Programs 

Gibson/Flapper First Ladies Outrageous Hats ’40s – ’50s Fashions
Loula Long Combs The Harvey Girls Underpinnings   Text
New Programs 2011 Pioneer Fashion First Ladies of ’20s Victorian “Extras”

Whimsical Victorian Accessories
From the bizarre to the beautiful

Get a close-up look at vintage oddities like chatelaines, tussie-mussies, hat pins, jewelry made from human hair, fans, and other whimsical accessories of the Victorian era.  Learn the language of the fan and the hidden meaning of flowers.  In this fascinating program, costumed fashion historian Bonnie Hansen will share with you some of the treasures from her collection of period accessories.

(CLICK on pictures for enlargements)

Victorian ladies wearing chatelaine style purses
Victorian ladies wearing
chatelaine style purses

Victorian era nurse wearing a utilitarian chatelaine
Victorian era nurse wearing a utilitarian chatelaine

What is a chatelaine?

Chatelaines date back to the Middle Ages.  The name comes from a French term for the “mistress of the castle, chateau or large establishment.”  A chatelaine is an ornamental clasp or hook from which chains are hung that hold a watch, purse, keys, perfume bottle, thimble case, or other utilitarian items.  The chatelaine was the forerunner of the modern day purse, but lost favor when the lives of women grew more complex.

In the 19th century plants and flowers were given meaning and were codified and published in popular books that enabled the giver of a bouquet to express himself in the Language of Flowers.  Since each flower had a meaning, assembled together, they spelled out a complex thought.  In prim Victorian society, the tussie-mussie was a discreet messenger for the proper suitor.  The Language of Flowers, with its often ingenious grammar, was a source of much anxious interest and excitement to the lovers who communicated with it.  Indeed, it has been called the language of the love affair because most of the meanings ascribed to particular flowers represent the waxing and waning emotions of romantic love.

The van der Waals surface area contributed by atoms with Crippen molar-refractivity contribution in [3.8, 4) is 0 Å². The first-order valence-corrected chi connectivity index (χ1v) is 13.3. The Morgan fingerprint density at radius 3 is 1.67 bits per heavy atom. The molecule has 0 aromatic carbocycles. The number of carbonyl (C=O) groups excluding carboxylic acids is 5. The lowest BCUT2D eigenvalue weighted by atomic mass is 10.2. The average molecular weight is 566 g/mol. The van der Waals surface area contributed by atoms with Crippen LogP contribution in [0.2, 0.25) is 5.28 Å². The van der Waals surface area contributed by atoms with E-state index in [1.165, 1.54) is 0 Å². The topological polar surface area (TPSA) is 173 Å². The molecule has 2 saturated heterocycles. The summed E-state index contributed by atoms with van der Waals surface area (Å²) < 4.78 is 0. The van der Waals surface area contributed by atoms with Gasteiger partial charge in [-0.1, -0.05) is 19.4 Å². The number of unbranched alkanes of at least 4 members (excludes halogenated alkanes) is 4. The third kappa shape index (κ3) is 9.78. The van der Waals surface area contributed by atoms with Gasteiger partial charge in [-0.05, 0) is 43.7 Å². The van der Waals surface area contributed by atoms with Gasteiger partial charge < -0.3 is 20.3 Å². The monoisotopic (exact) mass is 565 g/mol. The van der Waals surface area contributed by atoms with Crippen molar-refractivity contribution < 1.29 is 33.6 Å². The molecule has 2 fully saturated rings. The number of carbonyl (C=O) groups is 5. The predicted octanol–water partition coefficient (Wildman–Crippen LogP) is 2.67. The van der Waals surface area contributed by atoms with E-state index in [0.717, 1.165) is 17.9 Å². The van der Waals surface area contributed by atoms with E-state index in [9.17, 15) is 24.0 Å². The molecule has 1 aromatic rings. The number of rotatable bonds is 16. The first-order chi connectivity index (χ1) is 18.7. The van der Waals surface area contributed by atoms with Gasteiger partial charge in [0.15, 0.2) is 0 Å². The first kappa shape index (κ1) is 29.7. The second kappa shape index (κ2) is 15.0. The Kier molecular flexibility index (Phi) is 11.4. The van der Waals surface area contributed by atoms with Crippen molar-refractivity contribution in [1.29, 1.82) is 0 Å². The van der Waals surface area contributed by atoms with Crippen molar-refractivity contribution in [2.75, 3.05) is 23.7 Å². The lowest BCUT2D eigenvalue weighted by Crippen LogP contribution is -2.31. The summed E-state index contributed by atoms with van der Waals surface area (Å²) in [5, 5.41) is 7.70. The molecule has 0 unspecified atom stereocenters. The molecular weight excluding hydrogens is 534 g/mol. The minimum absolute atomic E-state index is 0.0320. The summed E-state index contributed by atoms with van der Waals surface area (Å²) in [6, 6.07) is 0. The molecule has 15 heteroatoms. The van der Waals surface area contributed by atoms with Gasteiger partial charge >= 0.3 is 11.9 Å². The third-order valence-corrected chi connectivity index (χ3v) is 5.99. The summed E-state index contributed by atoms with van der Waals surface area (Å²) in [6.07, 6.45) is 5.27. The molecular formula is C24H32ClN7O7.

Queen Victoria carrying a tussie-mussie

Right:  Queen Victoria at the Opera in 1837 carrying a tussie-mussie

Tussie-mussie

When young Victoria ascended the throne in 1837, tussie-mussies were established as the key accessory and continued in popularity until the close of the century.  These neat little nosegays were worn at the breast with stems thrust into a water-filled bosom bottle or carried in a posy holder.  The popular rose, beloved symbol of Love, Youth and Congratulations, emblem of England, was the favorite flower used to anchor the center of the tussie-mussie.  The large, velvety petals were the perfect foil for smaller frilly herbs and flowers placed around this all important flower.

Tussie-mussies
Tussie-mussies

What is a tussie mussie?

A tussie mussie is a cone shaped receptacle in which Victorian ladies placed moss (the “mussie” part) and a little bouquet of flowers.  This little nosegay served the purpose of an ornament, an air freshener and helped communicate the hidden language of flowers.

Gibson/Flapper First Ladies Outrageous Hats ’40s – ’50s Fashions
Loula Long Combs The Harvey Girls Underpinnings   Text
New Programs 2011 Pioneer Fashion First Ladies of ’20s Victorian “Extras”